“My thanks come very late, Miss Forsyth,” he said, with a faint smile, “but no one knows better than yourself the reason why, or can better understand that they mean that the burden you have so generously taken on yourself is about to be lifted. I know all, Miss Forsyth. Since yesterday I have learned how much I owe you, even my life I believe, though I am afraid I must tell you in the same breath that THAT is of little worth to any one. You have kindly helped and interested yourself in a poor stranger who turns out to be a nobody, without friends, without romance, and without even mystery. You found me lying in the road down yonder, after a stupid accident that might have happened to any other careless tramp, and which scarcely gave me a claim to a bed in the county hospital, much less under this kindly roof. It was not my fault, as you know, that all this did not come out sooner; but while it doesn’t lessen your generosity, it doesn’t lessen my debt, and although I cannot hope to ever repay you, I can at least keep the score from running on. Pardon my speaking so bluntly, but my excuse for speaking at all was to say ‘Good-by’ and ‘God bless you.’ Dr. Duchesne has promised to give me a lift on my way in his buggy when he goes.”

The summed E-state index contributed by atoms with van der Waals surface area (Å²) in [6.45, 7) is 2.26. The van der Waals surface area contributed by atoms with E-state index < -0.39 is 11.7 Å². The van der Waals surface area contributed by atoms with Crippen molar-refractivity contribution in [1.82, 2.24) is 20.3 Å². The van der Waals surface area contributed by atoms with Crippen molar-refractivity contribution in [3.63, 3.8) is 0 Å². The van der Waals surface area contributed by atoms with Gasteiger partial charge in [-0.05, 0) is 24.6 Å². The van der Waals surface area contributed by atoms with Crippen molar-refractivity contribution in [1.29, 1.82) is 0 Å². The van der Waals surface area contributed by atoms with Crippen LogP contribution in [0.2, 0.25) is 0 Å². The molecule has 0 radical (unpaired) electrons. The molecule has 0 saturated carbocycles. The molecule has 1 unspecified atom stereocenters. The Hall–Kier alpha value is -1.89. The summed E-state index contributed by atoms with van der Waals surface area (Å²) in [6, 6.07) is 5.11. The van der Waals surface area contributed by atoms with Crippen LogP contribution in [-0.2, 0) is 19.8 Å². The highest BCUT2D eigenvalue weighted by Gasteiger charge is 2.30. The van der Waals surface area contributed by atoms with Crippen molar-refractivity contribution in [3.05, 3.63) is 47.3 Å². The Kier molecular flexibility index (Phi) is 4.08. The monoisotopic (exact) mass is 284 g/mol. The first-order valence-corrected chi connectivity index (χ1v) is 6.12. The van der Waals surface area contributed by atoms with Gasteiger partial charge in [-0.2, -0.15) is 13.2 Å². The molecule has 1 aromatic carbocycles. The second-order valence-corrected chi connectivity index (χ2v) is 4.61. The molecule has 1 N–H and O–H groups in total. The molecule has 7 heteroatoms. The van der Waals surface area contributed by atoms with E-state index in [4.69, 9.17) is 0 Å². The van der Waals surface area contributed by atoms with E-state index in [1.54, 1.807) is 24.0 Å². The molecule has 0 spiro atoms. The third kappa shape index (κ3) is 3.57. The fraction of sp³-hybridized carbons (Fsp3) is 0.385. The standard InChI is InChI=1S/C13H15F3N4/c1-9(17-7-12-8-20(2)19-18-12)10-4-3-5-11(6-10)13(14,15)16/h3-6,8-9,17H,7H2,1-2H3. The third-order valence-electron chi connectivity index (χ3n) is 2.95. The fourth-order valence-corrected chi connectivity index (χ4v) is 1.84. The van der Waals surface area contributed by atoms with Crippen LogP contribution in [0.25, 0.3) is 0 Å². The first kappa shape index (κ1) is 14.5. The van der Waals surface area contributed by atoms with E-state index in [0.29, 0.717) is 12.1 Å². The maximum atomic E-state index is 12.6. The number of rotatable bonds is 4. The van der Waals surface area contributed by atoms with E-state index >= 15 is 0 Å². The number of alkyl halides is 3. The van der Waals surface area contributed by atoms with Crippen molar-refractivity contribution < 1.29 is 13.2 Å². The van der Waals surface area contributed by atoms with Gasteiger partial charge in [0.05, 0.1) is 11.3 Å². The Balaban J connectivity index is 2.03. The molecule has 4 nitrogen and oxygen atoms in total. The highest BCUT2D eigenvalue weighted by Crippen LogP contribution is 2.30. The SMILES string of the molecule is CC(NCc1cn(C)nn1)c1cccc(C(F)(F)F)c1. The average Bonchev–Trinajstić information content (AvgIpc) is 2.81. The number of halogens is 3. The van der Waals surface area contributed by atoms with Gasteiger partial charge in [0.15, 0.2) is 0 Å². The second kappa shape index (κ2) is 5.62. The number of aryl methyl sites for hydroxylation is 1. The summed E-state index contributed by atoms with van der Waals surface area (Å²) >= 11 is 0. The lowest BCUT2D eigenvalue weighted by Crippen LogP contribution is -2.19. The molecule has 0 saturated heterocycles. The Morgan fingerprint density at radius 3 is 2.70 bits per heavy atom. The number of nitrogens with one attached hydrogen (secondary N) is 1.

There was a slight touch of consciousness in his voice in spite of its sadness, which struck the young girl as a weak and even ungentlemanly note in his otherwise self-abnegating and undemonstrative attitude. If he was a common tramp, he wouldn’t talk in that way, and if he wasn’t, why did he lie? Her practical good sense here asserted itself.

“But you are far from strong yet; in fact, the doctor says you might have a relapse at any moment, and you have–that is, you SEEM to have no money,” she said gravely.

“That’s true,” he said, quickly. “I remember I was quite played out when I entered the settlement, and I think I had parted from even some little trifles I carried with me. I am afraid I was a poor find to those who picked me up, and you ought to have taken warning. But the doctor has offered to lend me enough to take me to San Francisco, if only to give a fair trial to the machine he has set once more a-going.”